Google just scored a big coup by convincing one of its board members, VMware cofounder Diane Greene, to head its cloud computing business.
Google clinched the deal by buying her startup, Bebop Technologies, for an unknown sum. She’s been working on Bebop in stealth mode since 2012 and we understand it’s been a labour of love for her. It was doing something in the cloud computing software space.
Greene is one of the monarchs of Silicon Valley. She founded VMware with her husband and Stanford professor Mendel Rosenblum (and a few others) in the late 1990’s. She led the company as its first CEO through a meteoric rise through the early 2000’s and its $US635 million sale to EMC.
A couple of years after the sale, the board got nervous about a new competitor, Microsoft, and replaced Greene with former Microsoft executive Paul Maritz.
Greene went on to become an active angel investor and startup advisor, backing companies like Cloud Physics, Cumulus Networks, Cloudera, and Nicira (a startup later purchased by VMware for $US1.26 billion).
She’s been a Google board member since 2012. (She’s also on the board of Intuit).
She’s well liked and respected in the Valley’s startup community, a market that Google really wants to attract to its cloud, instead of watching them go to Amazon or Microsoft.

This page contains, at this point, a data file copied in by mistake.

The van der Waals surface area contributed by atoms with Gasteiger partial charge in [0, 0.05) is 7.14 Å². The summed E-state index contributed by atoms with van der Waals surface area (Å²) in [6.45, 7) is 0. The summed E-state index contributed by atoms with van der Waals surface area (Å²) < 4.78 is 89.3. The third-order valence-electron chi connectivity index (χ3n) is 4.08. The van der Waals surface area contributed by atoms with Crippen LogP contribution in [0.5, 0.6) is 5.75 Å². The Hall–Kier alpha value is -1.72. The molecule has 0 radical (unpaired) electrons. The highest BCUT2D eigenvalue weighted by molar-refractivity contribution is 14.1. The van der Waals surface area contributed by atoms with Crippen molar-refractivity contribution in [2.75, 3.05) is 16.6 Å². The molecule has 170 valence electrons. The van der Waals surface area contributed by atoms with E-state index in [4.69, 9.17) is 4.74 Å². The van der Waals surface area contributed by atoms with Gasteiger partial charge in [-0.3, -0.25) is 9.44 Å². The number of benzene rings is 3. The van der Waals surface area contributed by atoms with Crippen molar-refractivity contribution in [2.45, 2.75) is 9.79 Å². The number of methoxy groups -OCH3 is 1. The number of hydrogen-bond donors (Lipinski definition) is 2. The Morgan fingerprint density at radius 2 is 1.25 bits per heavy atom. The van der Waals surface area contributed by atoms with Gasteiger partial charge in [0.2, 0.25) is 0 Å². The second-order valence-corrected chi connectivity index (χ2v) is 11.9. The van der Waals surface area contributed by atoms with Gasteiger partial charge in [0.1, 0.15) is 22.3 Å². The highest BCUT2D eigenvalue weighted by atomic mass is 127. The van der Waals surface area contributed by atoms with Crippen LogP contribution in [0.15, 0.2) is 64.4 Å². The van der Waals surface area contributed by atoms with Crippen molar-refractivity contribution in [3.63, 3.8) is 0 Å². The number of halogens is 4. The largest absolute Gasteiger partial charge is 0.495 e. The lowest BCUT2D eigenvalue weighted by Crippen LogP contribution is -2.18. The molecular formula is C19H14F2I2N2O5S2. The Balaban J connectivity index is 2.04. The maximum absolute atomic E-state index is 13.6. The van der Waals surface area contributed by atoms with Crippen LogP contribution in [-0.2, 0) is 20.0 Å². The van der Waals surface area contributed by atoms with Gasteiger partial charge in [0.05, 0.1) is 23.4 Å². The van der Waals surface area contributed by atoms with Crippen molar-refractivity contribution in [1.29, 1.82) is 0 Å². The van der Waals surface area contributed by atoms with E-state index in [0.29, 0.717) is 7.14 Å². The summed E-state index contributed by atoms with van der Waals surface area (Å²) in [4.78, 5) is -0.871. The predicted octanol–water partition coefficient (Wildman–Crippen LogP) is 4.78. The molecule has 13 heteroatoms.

But Greene is also well-liked and respected in the corporate enterprise world, where everyone uses VMware’s products. And that’s the true cash-cow market Google hopes to attract to its cloud. Google hopes to grow its cloud computing services so big that one day they make the company more money than ads, Google’s Urs Hölzle said this week.
Google CEO Sundar Pichai described Greene as “someone who understands enterprise needs very well.” He also said in a blog post that she will remain on Google’s board:
“As a long-time industry veteran and co-founder and CEO of VMWare, Diane needs no introduction. Cloud computing is revolutionising the way people live and work, and there is no better person to lead this important area. We’re also lucky that Diane has agreed to remain on Google’s Board of Directors (she has already served three years here) — as she has a huge amount of operational experience that will continue to help the company.”
Greene’s husband Rosenblum cofounded Bebop with her, taking a two-year leave from Stanford to work there. With the sale of the startup, he’ll go back to working at Stanford and spending one day a week at Google, reports The New York Times‘ Steve Lohr.
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